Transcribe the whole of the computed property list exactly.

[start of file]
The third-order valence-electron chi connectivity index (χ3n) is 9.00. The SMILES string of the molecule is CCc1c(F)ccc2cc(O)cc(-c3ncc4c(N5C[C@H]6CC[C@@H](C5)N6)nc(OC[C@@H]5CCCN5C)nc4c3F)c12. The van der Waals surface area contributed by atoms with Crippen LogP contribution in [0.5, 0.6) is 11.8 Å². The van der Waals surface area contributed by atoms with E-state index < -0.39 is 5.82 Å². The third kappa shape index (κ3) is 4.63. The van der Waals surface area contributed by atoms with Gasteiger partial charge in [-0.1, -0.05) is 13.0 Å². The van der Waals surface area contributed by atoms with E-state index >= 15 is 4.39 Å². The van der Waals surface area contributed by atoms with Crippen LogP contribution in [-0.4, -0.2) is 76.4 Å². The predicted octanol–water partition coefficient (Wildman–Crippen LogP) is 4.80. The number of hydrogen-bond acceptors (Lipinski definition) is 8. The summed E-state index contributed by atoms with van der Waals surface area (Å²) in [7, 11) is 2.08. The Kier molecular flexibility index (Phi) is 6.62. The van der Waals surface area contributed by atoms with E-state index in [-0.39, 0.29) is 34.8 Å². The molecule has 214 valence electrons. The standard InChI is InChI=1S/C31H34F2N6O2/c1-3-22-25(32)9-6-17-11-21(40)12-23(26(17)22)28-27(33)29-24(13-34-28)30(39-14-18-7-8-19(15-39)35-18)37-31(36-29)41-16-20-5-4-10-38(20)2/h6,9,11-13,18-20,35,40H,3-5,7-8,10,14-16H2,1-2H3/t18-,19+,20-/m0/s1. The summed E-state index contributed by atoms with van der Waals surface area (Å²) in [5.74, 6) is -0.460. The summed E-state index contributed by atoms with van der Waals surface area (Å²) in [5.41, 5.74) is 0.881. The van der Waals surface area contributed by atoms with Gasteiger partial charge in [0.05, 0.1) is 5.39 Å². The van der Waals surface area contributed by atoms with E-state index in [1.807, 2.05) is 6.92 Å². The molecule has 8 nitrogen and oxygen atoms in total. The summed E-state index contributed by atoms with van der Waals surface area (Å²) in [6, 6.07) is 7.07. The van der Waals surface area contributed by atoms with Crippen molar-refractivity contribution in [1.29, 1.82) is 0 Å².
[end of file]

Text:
The third-order valence-electron chi connectivity index (χ3n) is 9.00. The SMILES string of the molecule is CCc1c(F)ccc2cc(O)cc(-c3ncc4c(N5C[C@H]6CC[C@@H](C5)N6)nc(OC[C@@H]5CCCN5C)nc4c3F)c12. The van der Waals surface area contributed by atoms with Crippen LogP contribution in [0.5, 0.6) is 11.8 Å². The van der Waals surface area contributed by atoms with E-state index < -0.39 is 5.82 Å². The third kappa shape index (κ3) is 4.63. The van der Waals surface area contributed by atoms with Gasteiger partial charge in [-0.1, -0.05) is 13.0 Å². The van der Waals surface area contributed by atoms with E-state index >= 15 is 4.39 Å². The van der Waals surface area contributed by atoms with Crippen LogP contribution in [-0.4, -0.2) is 76.4 Å². The predicted octanol–water partition coefficient (Wildman–Crippen LogP) is 4.80. The number of hydrogen-bond acceptors (Lipinski definition) is 8. The summed E-state index contributed by atoms with van der Waals surface area (Å²) in [7, 11) is 2.08. The Kier molecular flexibility index (Phi) is 6.62. The van der Waals surface area contributed by atoms with E-state index in [-0.39, 0.29) is 34.8 Å². The molecule has 214 valence electrons. The standard InChI is InChI=1S/C31H34F2N6O2/c1-3-22-25(32)9-6-17-11-21(40)12-23(26(17)22)28-27(33)29-24(13-34-28)30(39-14-18-7-8-19(15-39)35-18)37-31(36-29)41-16-20-5-4-10-38(20)2/h6,9,11-13,18-20,35,40H,3-5,7-8,10,14-16H2,1-2H3/t18-,19+,20-/m0/s1. The summed E-state index contributed by atoms with van der Waals surface area (Å²) in [5.74, 6) is -0.460. The summed E-state index contributed by atoms with van der Waals surface area (Å²) in [5.41, 5.74) is 0.881. The van der Waals surface area contributed by atoms with Gasteiger partial charge in [0.05, 0.1) is 5.39 Å². The van der Waals surface area contributed by atoms with E-state index in [1.807, 2.05) is 6.92 Å². The molecule has 8 nitrogen and oxygen atoms in total. The summed E-state index contributed by atoms with van der Waals surface area (Å²) in [6, 6.07) is 7.07. The van der Waals surface area contributed by atoms with Crippen molar-refractivity contribution in [1.29, 1.82) is 0 Å².